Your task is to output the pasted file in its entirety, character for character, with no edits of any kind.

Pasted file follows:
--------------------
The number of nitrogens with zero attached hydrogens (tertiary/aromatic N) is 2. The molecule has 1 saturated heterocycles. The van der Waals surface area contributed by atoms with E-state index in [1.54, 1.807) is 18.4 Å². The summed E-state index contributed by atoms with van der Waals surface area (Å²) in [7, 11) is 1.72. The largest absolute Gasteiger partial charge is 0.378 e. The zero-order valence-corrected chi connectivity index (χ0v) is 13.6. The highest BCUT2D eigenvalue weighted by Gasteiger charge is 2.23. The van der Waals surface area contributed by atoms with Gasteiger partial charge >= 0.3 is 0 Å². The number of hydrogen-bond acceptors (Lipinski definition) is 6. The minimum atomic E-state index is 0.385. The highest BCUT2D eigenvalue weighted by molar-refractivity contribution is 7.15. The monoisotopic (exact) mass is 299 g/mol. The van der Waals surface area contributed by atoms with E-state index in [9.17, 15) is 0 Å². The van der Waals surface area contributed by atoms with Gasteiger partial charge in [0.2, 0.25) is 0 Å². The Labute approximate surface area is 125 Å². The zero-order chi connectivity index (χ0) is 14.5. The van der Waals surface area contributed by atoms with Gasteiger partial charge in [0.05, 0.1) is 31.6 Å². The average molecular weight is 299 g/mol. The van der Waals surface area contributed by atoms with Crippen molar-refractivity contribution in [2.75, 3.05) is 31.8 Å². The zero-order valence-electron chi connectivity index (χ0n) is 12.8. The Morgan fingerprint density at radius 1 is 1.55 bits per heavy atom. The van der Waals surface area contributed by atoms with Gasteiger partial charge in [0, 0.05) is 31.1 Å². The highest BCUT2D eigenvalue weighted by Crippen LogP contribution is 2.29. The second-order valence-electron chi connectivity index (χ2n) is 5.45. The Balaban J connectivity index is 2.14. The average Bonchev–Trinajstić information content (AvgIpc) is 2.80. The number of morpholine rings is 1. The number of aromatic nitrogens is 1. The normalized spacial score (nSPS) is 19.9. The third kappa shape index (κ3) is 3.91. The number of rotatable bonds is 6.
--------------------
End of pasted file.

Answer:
The number of nitrogens with zero attached hydrogens (tertiary/aromatic N) is 2. The molecule has 1 saturated heterocycles. The van der Waals surface area contributed by atoms with E-state index in [1.54, 1.807) is 18.4 Å². The summed E-state index contributed by atoms with van der Waals surface area (Å²) in [7, 11) is 1.72. The largest absolute Gasteiger partial charge is 0.378 e. The zero-order valence-corrected chi connectivity index (χ0v) is 13.6. The highest BCUT2D eigenvalue weighted by Gasteiger charge is 2.23. The van der Waals surface area contributed by atoms with Gasteiger partial charge >= 0.3 is 0 Å². The number of hydrogen-bond acceptors (Lipinski definition) is 6. The minimum atomic E-state index is 0.385. The highest BCUT2D eigenvalue weighted by molar-refractivity contribution is 7.15. The monoisotopic (exact) mass is 299 g/mol. The van der Waals surface area contributed by atoms with E-state index in [9.17, 15) is 0 Å². The van der Waals surface area contributed by atoms with Gasteiger partial charge in [0.2, 0.25) is 0 Å². The Labute approximate surface area is 125 Å². The zero-order chi connectivity index (χ0) is 14.5. The van der Waals surface area contributed by atoms with Gasteiger partial charge in [0.05, 0.1) is 31.6 Å². The average molecular weight is 299 g/mol. The van der Waals surface area contributed by atoms with Crippen molar-refractivity contribution in [2.75, 3.05) is 31.8 Å². The zero-order valence-electron chi connectivity index (χ0n) is 12.8. The Morgan fingerprint density at radius 1 is 1.55 bits per heavy atom. The van der Waals surface area contributed by atoms with Gasteiger partial charge in [0, 0.05) is 31.1 Å². The highest BCUT2D eigenvalue weighted by Crippen LogP contribution is 2.29. The second-order valence-electron chi connectivity index (χ2n) is 5.45. The Balaban J connectivity index is 2.14. The average Bonchev–Trinajstić information content (AvgIpc) is 2.80. The number of morpholine rings is 1. The number of aromatic nitrogens is 1. The normalized spacial score (nSPS) is 19.9. The third kappa shape index (κ3) is 3.91. The number of rotatable bonds is 6.